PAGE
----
Astropreneurs sat down with Leon Alkalai, manager of the Jet Propulsion Laboratory’s (JPL) Blue Sky Think Tank for strategic planning and founder of AstroLabs, to learn more about his entrepreneurial journey.

Dr. Leon Alkalai began working at JPL after graduating from University of California Los Angeles (UCLA) with a PhD in computer science. He started off in the field of high-performance computing for deep space missions, fulfilling a childhood fantasy of building systems like HAL from the sci-fi 2001: A Space Odyssey.
Former JPL director, Charles Elachi, used to say that JPL is a collection of entrepreneurs. The organization has certainly encouraged my entrepreneurial spirit, says Dr Alkalai. He began by writing proposals for grants and won small-scale funding early on. “Going through the mission proposal process is very entrepreneurial,” says Leon. You need to convince NASA to give you millions of dollars. That means you need to prove your proposal meets the defined objectives, is low cost-risk, has the right leadership and team in place, and the overall mission risk has been assessed as low. Just like applying for early stage funding for VCs, you must convince someone who might not be a technical expert in your specific field that your proposal is credible and worth investing in.”
In 2005, Leon was assigned the role of a Capture Lead for a mission to the Moon, called GRAIL, which won the NASA Discovery Program award for solar system exploration in 2007. This mission successfully launched in 2011 under budget and on schedule. That same year, Leon became the Capture Lead and Proposal Manager for the Mars Insight mission, JPL’s most recent and eighth successful landed spacecraft on the red planet. Insight, another Discovery class mission comes with a budgetary cap of $500m for the mission system, excluding the launch vehicle and operations. NASA’s Discovery Program missions are for the entire solar system, but Mars has its own dedicated line in the budget. So why would the Discovery program fund a mission to Mars that could be funded from its own program? At first, I wasn’t sure we could convince NASA, but then we decided to change our approach. With this mission, we are learning about the rest of the solar system from the interior of Mars. It’s a mission to Mars, sure, but it’s about the early formation and history of our Solar System.”
In 2014, Dr Alkalai began working with his colleague at JPL, Dr. Adrian Ponce, who had developed some patents resulting from planetary protection research. He co-led the company as Co-CEO and was specifically responsible for the fundraising, taking it from pre-seed to a successful series B round. He sees this as his pilot company that demonstrated he could translate his expertise from leading mission proposals into the commercial space entrepreneurial world.
In 2016, Dr Alkalai began another startup in addition to his day job, with support from his management and sign-off from JPL’s Ethics Office. AstroLabs began as a consulting service for the commercial space industry and, using his experience at JPL, Dr Alkalai advised venture capital firms on the viability of high-tech space companies. He developed a network within the financing scene and, through word-of-mouth, built a portfolio of clients. “The challenge that VC’s have”, says Dr Alkalai, “is that they see thousands of pitches for investment and every pitch they see is so polished. They have no way to differentiate between the technical viability of two companies looking to provide similar services. There is a mismatch between scientists that want to do science but need business acumen and the VCs that might lack the technical expertise, but have the entrepreneurial intuition. That is where I come in.” Dr Alkalai saw an opportunity to bridge this gap and wants AstroLabs to be a place for technical experts and VCs to connect. AstroLabs’ vision is to develop a technical incubation program that can use the expertise of colleagues at JPL and Caltech that vets space companies and give VCs confidence to invest in credible projects. “Pasadena [home of JPL and Caltech] has the greatest density of rocket scientists per capita, says Dr Alkalai. “It is an absolute goldmine of opportunities and ideas, I want to bring their innovation to the commercial space industry”.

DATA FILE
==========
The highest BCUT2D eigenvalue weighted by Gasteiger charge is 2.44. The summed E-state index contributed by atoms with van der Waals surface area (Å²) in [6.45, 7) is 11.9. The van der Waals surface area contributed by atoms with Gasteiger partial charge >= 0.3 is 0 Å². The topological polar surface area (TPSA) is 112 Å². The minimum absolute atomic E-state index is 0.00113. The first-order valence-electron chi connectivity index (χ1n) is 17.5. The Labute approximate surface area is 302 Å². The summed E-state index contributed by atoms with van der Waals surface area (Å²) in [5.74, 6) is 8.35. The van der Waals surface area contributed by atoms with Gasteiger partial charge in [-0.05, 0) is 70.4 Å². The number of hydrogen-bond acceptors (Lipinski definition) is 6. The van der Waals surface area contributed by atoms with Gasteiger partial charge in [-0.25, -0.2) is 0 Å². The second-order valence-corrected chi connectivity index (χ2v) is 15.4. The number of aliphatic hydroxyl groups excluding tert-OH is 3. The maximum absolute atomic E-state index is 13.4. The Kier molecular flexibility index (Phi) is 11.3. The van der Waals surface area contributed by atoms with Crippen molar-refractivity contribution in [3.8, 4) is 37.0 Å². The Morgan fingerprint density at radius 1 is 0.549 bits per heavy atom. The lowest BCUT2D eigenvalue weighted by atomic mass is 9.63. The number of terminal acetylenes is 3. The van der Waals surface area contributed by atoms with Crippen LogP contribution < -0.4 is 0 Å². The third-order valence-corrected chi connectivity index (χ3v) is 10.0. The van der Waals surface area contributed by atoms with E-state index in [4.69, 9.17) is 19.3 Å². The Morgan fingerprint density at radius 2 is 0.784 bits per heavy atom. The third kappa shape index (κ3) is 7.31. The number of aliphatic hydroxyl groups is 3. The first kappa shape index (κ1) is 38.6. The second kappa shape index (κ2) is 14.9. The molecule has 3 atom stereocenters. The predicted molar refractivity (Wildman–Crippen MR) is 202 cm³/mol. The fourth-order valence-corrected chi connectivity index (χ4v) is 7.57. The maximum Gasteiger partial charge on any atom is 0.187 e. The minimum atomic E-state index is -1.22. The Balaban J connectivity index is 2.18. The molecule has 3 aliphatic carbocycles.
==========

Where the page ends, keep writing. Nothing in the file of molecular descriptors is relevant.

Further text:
Quick Fire Questions with Dr. Alkalai

Astropreneurs: How do you balance your job at JPL with working for AstroLabs?

Leon Alkalai: It’s a big undertaking, but I take care to keep the work separate. I’ve been told by others that I’m very well organized and that may be true! I also don’t get into things lightly, but if I do, I commit wholeheartedly.

Astropreneurs: How has the JPL environment influenced AstroLabs?

Leon Alkalai: The experience and training in proposal writing really honed by skills and developed my drive to win.

Astropreneurs: What resources have you found helpful in your startup journey?

Leon Alkalai: The JPL culture is a precious commodity that is not common outside. That is: “never promise more than you can deliver, and always deliver more than you promise. I try and live by this standard. Often, this may seem very conservative, but, it serves me well, as my word is bankable. Trust is a currency that is precious, and I love working with investors who appreciate this trait.

Astropreneurs: Any parting advice for budding space entrepreneurs?

Leon Alkalai: I truly believe that we are at the dawn of a space revolution of a scale unseen and unimagined before. Humanity is going to expand from LEO to the Moon, Mars, and beyond. Space commerce, space tourism, resource mining, and benefits to humanity are upon us in a significant way. This is a good time to be an entrepreneur in space.

Posted by Harriet Brettle